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g-bus

Cleaning a pug mill. How clean does it need to be?

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Hi folks,

I posted a couple years ago about getting a used Bluebird pug mill I'd purchased ready to sell but have decided to keep it. It was cleaned out to some degree when I got it, and I ran some clay through it a while back just to make sure it worked, but I really have no idea how much it was used and what kind of clay was put through it. I've opened the whole thing up and have been working on getting it as clean as possible since I don't know what kind of clay may be stuck on there, but I'm wondering how concerned I need to be about some small spots of clay. I've been working on cleaning it with wire brushes, wire wheel on my Dremel, steel wool, and have even had the auger soaking in a bucket of water to try to soften up some of the dried clay. I've gotten most of it off but there are still some small spots of clay that just seem like dried glue on there (there really is only a very small amount left, I've been pretty thorough, I'm just being extra thorough). Should I be concerned about this? Is it likely that this clay would come off and get into my clay, and if so could it pose much of an issue, aside from possibly some little spots of color? Don't want some clay that's potentially low-fire getting mixed in with my high fire stuff and possibly compromising it. I'm thinking that if it's being so stubborn about being cleaned off it likely wouldn't come off and get mixed into the new clay.  If it is something that I should be concerned about cleaning off does anyone have any suggestions about ways to get this stuff off a little easier? Any chemicals I could try that might break down the clay a bit without damaging the metal? I saw a post about running some really groggy clay through to clean off rust, so that's a possibility. This thing is a bit of a pain to take apart to clean so I'd like to make sure I get it done right so I don't have to do this again for a while. Thanks for the help!

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I have used porcelain then white stoneware and never cleaned the machine-jusr run it though . In sort order the clat is clean.

a few spots of low fire mixed well with high fire is no big deal.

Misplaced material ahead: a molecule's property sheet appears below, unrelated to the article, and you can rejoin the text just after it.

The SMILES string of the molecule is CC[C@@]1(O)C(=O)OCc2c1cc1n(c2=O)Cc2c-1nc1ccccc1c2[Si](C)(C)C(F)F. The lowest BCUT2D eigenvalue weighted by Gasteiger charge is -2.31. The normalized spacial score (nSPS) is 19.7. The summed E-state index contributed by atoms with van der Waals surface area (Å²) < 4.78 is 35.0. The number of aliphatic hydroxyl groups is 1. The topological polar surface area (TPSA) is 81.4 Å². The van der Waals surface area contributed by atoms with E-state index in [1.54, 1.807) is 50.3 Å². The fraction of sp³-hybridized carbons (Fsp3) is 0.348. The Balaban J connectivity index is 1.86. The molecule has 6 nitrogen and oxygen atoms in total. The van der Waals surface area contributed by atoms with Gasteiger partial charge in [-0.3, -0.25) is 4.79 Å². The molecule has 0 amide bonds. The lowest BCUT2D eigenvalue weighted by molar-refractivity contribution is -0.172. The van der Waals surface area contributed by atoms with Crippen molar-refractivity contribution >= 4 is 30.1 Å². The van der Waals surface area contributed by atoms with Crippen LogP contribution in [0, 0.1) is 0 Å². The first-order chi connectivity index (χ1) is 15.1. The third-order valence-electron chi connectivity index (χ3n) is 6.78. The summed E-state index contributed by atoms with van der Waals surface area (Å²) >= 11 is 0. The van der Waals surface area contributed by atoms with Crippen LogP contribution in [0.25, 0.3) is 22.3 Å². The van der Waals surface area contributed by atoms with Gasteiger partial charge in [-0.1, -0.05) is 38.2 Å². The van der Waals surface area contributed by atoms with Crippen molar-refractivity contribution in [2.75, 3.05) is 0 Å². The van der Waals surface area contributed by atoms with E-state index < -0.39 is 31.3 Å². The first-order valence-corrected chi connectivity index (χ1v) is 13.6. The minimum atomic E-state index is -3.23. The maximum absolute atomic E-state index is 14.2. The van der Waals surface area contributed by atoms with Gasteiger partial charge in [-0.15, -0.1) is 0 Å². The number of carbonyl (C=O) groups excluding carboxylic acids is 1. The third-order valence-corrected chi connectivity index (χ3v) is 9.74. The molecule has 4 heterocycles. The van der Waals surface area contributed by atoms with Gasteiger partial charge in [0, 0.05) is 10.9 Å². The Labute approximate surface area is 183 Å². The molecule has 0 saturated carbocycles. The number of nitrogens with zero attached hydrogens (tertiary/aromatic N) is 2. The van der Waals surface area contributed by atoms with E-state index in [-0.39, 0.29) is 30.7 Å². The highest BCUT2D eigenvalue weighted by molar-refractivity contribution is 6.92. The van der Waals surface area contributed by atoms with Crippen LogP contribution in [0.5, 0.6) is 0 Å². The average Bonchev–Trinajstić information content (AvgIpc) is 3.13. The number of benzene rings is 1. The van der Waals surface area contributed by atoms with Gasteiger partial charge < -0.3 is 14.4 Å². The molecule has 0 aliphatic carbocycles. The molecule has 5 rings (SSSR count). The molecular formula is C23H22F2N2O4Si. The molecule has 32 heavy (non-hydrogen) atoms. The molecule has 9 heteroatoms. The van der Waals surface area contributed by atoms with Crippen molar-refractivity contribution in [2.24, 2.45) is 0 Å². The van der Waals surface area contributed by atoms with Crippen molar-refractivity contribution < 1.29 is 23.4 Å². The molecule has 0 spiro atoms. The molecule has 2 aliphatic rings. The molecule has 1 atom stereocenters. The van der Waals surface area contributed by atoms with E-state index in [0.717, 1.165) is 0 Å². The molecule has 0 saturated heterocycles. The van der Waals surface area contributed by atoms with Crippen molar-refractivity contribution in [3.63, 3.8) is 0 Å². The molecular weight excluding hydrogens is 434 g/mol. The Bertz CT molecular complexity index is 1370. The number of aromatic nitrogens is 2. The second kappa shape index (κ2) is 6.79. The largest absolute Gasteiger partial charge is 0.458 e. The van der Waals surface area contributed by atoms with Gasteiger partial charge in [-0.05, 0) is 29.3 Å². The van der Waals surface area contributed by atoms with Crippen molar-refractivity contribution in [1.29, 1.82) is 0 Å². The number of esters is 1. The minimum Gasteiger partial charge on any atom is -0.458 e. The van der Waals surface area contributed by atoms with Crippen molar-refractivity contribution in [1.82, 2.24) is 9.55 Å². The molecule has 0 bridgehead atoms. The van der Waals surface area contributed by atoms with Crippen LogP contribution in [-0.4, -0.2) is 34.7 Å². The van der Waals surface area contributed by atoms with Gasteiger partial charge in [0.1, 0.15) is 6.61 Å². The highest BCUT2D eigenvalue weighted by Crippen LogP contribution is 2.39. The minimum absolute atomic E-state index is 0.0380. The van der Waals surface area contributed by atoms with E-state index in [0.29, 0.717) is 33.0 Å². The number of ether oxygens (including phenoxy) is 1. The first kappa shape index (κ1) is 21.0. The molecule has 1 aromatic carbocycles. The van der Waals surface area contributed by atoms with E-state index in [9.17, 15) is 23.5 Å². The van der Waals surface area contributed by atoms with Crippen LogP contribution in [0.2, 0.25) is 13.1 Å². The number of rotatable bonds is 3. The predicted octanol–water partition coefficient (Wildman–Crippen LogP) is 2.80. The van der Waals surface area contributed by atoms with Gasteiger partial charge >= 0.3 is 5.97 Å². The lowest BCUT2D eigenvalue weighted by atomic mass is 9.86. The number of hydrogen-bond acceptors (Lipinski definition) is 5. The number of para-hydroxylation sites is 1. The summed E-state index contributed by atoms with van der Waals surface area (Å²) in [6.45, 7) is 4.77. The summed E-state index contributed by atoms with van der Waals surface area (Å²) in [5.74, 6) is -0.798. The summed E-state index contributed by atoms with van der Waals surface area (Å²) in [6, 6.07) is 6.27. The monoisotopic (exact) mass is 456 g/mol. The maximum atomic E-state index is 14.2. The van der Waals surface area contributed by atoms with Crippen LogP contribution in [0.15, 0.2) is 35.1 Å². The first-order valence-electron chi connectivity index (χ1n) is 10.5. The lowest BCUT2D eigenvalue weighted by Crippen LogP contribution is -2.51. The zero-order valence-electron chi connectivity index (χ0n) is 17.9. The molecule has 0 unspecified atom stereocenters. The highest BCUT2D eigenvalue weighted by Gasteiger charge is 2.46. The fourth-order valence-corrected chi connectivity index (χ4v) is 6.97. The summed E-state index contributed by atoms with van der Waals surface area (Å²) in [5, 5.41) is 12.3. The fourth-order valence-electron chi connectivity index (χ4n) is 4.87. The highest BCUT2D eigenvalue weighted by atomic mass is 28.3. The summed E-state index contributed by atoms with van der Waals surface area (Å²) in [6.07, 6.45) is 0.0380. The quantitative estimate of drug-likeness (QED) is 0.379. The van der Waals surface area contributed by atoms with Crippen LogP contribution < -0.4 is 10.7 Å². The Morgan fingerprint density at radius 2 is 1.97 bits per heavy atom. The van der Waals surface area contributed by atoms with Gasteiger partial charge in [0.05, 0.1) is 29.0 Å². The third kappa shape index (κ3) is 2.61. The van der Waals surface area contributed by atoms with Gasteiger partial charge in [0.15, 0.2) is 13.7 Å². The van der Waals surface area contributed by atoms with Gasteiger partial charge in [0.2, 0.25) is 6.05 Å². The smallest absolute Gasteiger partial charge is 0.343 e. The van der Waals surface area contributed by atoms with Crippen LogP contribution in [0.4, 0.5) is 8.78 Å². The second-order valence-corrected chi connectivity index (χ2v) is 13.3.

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When I had a pug mill in the school, I found that running slurry through till blades and such were soaking, then left it set closed up for a few hours, then would run stiff clay through a couple of times til it was workable would remove most of the harder clay on walls and blades. When storing over the Summer, I would empty it as much as possible, then put bathroom towels in the hopper, close up the end and let it set til Fall. Of course this was a Walker pug mill, a beast often not seen anymore.

 

best,

Pres

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Every couple months I switch between various white cone 10 clays and mostly red cone 6.  I get it as clean as I can by hand without taking it apart and then run two batches through.  I mix the two batches and run them through again.  No problems either direction.  I think the only big concern would be switching from some dark stone ware to a fine porcelain - if you really cared about keeping the porcelain perfectly white. 

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13 hours ago, g-bus said:

I've been working on cleaning it with wire brushes, wire wheel on my Dremel, steel wool, and have even had the auger soaking in a bucket of water to try to soften up some of the dried clay. I've gotten most of it off but there are still some small spots of clay that just seem like dried glue on there

If the barrel is aluminum and it was used with a high sodium clay then it could be scale from a reaction between the clay and the aluminium. Auger will be stainless though and soaking in water should get the clay off. 

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to keep the dampness in.  i store my wet sponge in the hopper of my bailey and a wet cap goes over the end of the barrel.    have left clay inside it for the 5 months i am gone during the winter and have not had the problem of returning to dry clay that has to be removed.   

a walker is huge in comparison so bath towels are needed just because of the size.

Edited by oldlady
clarity

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Rae, Old Lady answered that very well. Walker pug mills were quite large, built like tanks, made of stainless steel with big high torque motors and hoppers about 2 1/2 feet long. Towels would cover the area inexpensively.

 

best,

Pres

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